Niacin, commonly referred to as Vitamin B3, is a water-soluble nutrient that aids in our cell’s energy system. Basically, niacin helps turn carbs, fats, and proteins into energy that your body can use. It’s naturally present in many foods, including poultry, beef, fish, nuts and even marinara sauce, and most folks with well-balanced diets will meet the Recommended Dietary Allowance as established by the Food and Nutrition Board at the Institute of Medicine (1). As the richest sources of niacin are meat and fish, folks following vegetarian or vegan diets may be on the lower end of niacin intake (and Vitamin B in general), and may investigate upping their B3 levels with supplements.

As a supplement, niacin may be effective for improving cholesterol, as some research points that it could play a role in lowering “bad” cholesterol while raising “good” cholesterol (2). Additionally, there is some evidence that says niacin may also be good for skin health, though more studies are needed (3). Some early research suggests that lower levels of niacin may result in Before adding niacin to your daily supplement regimen, you should consult with a doctor – high doses of niacin may come with some side effects including nausea and a red, tingling sensation known as the niacin flush (4). If niacin is right for you, there are a lot of supplements available on the market. With so many options, it’s important to know the differences between the available products.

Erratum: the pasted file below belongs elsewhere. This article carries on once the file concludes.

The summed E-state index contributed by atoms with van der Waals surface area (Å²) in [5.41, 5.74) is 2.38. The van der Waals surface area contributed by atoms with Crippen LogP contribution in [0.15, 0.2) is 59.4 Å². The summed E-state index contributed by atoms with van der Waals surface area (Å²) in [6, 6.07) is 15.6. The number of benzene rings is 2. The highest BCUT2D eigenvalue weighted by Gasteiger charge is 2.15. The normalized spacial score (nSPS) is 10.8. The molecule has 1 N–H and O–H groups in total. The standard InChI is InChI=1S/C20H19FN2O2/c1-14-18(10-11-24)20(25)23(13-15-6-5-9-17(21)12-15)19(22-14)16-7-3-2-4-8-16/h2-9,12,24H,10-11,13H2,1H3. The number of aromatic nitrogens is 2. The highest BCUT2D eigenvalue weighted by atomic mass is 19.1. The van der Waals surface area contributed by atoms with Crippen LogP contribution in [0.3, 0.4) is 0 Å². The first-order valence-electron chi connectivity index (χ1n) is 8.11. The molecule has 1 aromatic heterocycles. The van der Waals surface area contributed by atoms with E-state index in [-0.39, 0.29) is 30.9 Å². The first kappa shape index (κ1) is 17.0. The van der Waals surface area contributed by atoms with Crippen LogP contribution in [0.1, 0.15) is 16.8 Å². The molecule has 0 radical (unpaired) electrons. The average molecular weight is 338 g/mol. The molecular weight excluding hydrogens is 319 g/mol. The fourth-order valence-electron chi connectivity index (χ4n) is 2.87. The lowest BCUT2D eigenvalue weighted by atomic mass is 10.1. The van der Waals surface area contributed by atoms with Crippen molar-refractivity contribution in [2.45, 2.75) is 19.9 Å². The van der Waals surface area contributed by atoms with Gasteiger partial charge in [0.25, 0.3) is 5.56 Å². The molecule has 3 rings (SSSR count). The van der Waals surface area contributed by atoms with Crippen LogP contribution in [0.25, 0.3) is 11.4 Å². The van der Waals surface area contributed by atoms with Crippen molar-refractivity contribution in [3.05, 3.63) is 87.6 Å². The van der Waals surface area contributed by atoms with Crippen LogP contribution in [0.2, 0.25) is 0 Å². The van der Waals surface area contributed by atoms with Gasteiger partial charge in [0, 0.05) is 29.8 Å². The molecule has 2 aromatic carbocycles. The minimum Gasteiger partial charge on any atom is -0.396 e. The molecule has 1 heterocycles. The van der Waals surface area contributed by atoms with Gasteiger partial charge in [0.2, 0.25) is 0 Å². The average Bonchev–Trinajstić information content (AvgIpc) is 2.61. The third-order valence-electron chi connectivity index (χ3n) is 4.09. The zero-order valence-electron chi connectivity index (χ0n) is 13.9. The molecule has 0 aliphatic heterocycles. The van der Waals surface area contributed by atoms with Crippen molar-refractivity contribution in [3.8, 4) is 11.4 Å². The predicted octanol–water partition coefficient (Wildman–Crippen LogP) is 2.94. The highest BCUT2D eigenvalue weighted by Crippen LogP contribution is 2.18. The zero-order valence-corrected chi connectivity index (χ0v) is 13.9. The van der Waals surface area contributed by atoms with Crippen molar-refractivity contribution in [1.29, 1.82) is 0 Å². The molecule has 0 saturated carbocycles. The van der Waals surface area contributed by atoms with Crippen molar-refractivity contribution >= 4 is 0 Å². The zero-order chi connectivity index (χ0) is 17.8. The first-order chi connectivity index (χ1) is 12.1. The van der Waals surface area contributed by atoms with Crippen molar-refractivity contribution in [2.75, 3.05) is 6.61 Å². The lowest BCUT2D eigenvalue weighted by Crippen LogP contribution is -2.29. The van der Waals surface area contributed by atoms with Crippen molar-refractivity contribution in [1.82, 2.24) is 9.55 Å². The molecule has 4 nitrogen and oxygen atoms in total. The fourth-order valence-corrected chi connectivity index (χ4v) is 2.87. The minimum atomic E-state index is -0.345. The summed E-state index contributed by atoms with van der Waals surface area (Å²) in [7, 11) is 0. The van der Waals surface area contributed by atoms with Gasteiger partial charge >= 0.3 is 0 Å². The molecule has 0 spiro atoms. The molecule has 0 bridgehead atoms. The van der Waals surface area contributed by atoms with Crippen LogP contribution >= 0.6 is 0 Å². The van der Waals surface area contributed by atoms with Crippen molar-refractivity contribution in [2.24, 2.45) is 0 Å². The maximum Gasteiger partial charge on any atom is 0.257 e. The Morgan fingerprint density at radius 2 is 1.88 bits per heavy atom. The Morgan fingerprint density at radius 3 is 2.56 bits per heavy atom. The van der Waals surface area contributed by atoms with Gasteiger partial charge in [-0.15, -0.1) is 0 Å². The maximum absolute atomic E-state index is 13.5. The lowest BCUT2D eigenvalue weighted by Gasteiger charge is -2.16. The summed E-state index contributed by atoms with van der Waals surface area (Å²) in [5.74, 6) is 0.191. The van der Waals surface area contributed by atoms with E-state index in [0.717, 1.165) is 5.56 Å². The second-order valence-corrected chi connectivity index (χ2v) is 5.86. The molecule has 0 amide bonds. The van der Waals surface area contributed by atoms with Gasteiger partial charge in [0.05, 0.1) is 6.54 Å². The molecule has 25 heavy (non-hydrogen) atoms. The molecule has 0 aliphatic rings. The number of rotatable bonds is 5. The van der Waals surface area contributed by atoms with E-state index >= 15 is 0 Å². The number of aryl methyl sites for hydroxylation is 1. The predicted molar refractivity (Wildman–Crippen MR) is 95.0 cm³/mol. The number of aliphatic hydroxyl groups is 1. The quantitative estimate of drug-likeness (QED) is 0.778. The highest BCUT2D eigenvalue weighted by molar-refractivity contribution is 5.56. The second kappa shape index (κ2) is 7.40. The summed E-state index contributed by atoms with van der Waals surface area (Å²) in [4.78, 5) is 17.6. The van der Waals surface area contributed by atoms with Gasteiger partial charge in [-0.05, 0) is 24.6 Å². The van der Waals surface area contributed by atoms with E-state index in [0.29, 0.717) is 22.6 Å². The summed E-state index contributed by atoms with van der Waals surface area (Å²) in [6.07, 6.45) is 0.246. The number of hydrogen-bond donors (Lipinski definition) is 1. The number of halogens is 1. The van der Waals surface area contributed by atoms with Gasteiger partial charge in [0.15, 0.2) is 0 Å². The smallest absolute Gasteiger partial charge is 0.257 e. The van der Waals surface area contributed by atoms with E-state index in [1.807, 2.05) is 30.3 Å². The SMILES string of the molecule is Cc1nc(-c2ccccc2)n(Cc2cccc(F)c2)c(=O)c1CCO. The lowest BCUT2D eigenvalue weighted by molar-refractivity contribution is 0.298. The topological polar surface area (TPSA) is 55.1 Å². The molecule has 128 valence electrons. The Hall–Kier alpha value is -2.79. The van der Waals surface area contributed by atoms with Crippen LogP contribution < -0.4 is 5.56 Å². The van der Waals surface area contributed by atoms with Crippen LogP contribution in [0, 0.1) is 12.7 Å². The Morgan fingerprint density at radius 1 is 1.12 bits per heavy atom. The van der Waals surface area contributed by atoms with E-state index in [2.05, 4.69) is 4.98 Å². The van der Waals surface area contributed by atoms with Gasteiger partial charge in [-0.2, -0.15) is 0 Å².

Best Niacin

Best Fast-Acting Tablet

Rugby Niacin Tablets

Pros:

  • Each bottle contains 1000 tablets at a cost of around 2 cents per serving. An affordable product that should last a while. 
  • This is a relatively straightforward product, as the inactive ingredients listed on the bottle are used to help the tablet keep its structure.
  • Most reviewers note that they’re able to note the niacin kicking in very quickly, since there’s no extended or slow release mechanism.

Cons:

  • Since there’s no attempt to mitigate the niacin flushing, some folks found the warmth of the flushing sensation a bit uncomfortable.
Rugby Niacin Tablets
Rugby Niacin Tablets
Rugby Niacin Tablets